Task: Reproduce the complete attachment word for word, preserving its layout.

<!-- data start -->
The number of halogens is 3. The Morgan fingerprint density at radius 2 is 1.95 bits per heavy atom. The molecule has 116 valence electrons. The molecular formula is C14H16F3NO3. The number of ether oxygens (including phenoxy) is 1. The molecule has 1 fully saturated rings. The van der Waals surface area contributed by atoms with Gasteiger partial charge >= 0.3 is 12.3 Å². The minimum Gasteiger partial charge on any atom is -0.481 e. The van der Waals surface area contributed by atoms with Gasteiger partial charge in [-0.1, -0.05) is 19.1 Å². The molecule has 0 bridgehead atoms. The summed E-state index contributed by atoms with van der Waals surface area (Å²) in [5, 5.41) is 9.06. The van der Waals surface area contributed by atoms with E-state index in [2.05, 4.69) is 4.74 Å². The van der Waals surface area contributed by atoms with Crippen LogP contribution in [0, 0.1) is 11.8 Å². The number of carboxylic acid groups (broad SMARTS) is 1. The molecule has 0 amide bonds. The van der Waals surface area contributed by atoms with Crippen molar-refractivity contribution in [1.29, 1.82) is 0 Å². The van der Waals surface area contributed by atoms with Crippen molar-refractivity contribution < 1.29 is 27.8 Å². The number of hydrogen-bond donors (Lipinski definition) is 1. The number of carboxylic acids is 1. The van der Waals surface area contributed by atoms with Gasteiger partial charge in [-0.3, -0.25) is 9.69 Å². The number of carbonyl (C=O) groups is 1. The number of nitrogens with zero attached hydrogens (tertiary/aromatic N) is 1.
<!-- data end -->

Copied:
The number of halogens is 3. The Morgan fingerprint density at radius 2 is 1.95 bits per heavy atom. The molecule has 116 valence electrons. The molecular formula is C14H16F3NO3. The number of ether oxygens (including phenoxy) is 1. The molecule has 1 fully saturated rings. The van der Waals surface area contributed by atoms with Gasteiger partial charge >= 0.3 is 12.3 Å². The minimum Gasteiger partial charge on any atom is -0.481 e. The van der Waals surface area contributed by atoms with Gasteiger partial charge in [-0.1, -0.05) is 19.1 Å². The molecule has 0 bridgehead atoms. The summed E-state index contributed by atoms with van der Waals surface area (Å²) in [5, 5.41) is 9.06. The van der Waals surface area contributed by atoms with E-state index in [2.05, 4.69) is 4.74 Å². The van der Waals surface area contributed by atoms with Crippen LogP contribution in [0, 0.1) is 11.8 Å². The number of carboxylic acid groups (broad SMARTS) is 1. The molecule has 0 amide bonds. The van der Waals surface area contributed by atoms with Crippen molar-refractivity contribution in [1.29, 1.82) is 0 Å². The van der Waals surface area contributed by atoms with Crippen molar-refractivity contribution < 1.29 is 27.8 Å². The number of hydrogen-bond donors (Lipinski definition) is 1. The number of carboxylic acids is 1. The van der Waals surface area contributed by atoms with Gasteiger partial charge in [-0.3, -0.25) is 9.69 Å². The number of carbonyl (C=O) groups is 1. The number of nitrogens with zero attached hydrogens (tertiary/aromatic N) is 1.